How to Choose a Paddle Board
You’re not going anywhere without a board. A lot has happened since Hamilton first started looking into stand-up paddleboards. In general paddle boards are usually around 11 feet in length and come in a variety of widths and types. Sure the longboard is still around, it is after all a perennial favorite of surfers along with SUP-ers. With a solid core, these boards are the heaviest.
But their bulk and heft make them extremely well-balanced and durable. Traditional longboards can be used on flat, glassy waters but more importantly they can also be used on waves to stand-up paddle board surf. Their solid foam cores can take the pressures imparted on them by crashing waves and it also means that they can withstand rocks.
Stand Up Paddle boards with keels are built for the smoother rides. Much like a boat, these paddle boards sport a keel that is meant to “cut” through the water. For obvious reasons, these paddle boards excel at speed, especially on flat water, like a clam lake for example. Having the keel means that the paddle board experiences less resistance from the water, and is the reason why it is the favoured type of paddle board for racers and long distance or touring paddlers. However, their lighter and more delicate bodies often mean that they can’t take as much beating as the solid core long boards. The last seven years has seen a rise in the inflatable paddle board market.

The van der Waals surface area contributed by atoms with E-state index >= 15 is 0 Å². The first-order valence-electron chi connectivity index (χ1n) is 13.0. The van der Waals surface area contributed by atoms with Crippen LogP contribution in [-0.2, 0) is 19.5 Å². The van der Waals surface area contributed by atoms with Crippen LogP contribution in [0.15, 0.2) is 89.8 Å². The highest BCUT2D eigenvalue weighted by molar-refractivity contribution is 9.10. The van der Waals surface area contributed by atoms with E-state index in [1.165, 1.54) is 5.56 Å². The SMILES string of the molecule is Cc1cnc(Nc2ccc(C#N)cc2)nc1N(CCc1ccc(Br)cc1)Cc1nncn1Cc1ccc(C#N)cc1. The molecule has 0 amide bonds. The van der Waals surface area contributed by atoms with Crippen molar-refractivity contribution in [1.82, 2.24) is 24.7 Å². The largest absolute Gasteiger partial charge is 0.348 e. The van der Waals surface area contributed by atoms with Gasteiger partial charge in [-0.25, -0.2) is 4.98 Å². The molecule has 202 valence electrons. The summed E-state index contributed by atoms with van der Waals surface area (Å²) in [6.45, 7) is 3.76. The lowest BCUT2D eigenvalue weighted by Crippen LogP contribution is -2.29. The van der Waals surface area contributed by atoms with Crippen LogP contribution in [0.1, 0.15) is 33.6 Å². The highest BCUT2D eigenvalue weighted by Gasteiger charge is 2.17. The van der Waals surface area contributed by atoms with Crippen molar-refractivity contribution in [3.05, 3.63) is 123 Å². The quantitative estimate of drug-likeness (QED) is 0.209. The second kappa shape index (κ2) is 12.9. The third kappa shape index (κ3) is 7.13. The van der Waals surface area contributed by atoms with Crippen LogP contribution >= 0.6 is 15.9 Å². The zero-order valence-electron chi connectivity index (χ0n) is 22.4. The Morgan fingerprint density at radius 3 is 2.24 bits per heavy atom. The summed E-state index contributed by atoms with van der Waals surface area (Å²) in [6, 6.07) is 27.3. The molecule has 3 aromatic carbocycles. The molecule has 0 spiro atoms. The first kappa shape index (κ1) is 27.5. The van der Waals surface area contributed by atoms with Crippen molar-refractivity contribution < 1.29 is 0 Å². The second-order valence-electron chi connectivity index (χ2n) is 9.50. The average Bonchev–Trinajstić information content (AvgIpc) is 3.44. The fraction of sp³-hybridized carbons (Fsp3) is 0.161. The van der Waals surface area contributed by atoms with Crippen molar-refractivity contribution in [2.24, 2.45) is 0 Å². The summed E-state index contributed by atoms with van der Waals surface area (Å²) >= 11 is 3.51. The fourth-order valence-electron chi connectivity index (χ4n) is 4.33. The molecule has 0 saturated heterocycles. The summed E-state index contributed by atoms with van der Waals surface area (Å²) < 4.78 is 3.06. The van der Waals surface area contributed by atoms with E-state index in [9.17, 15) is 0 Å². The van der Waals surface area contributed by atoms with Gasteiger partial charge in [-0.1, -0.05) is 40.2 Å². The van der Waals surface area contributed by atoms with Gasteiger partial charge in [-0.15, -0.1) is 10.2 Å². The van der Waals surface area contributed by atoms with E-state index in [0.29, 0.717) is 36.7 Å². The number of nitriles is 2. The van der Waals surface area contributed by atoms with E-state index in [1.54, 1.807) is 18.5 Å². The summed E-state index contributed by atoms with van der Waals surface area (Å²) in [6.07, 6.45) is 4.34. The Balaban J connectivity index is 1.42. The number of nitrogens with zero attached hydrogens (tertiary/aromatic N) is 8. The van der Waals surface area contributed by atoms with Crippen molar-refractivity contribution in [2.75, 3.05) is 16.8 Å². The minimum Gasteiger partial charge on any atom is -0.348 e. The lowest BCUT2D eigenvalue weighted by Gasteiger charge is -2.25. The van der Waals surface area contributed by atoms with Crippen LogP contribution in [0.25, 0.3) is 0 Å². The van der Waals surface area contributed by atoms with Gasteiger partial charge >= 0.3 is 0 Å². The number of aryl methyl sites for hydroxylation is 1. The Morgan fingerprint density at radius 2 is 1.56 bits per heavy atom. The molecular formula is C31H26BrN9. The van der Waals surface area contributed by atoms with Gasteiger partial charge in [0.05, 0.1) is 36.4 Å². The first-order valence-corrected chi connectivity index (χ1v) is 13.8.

These paddle boards were built to be compact. When deflated you can easily stuff one or two SUPs complete (with pump and fins) in your trunk. Often costing less than other types of paddle boards, inflatables allow paddlers a bunch of options and versatility. Their size often means that you can carry them on your back to get at those hard to reach bodies of water. Going backcountry fishing? Good luck hauling a solid core long board through the woods and over boulders.
The downside with anything labeled as an inflatable is, of course, they can be punctured. Even though they are made of the same durable rubber as whitewater rafts, they can still be punctured or a hole may develop through prolonged abrasion. As such, inflatables often shine in lakes and slow moving rivers. Due to the lower cost, inflatables are great entry level boards for paddlers who are just starting out.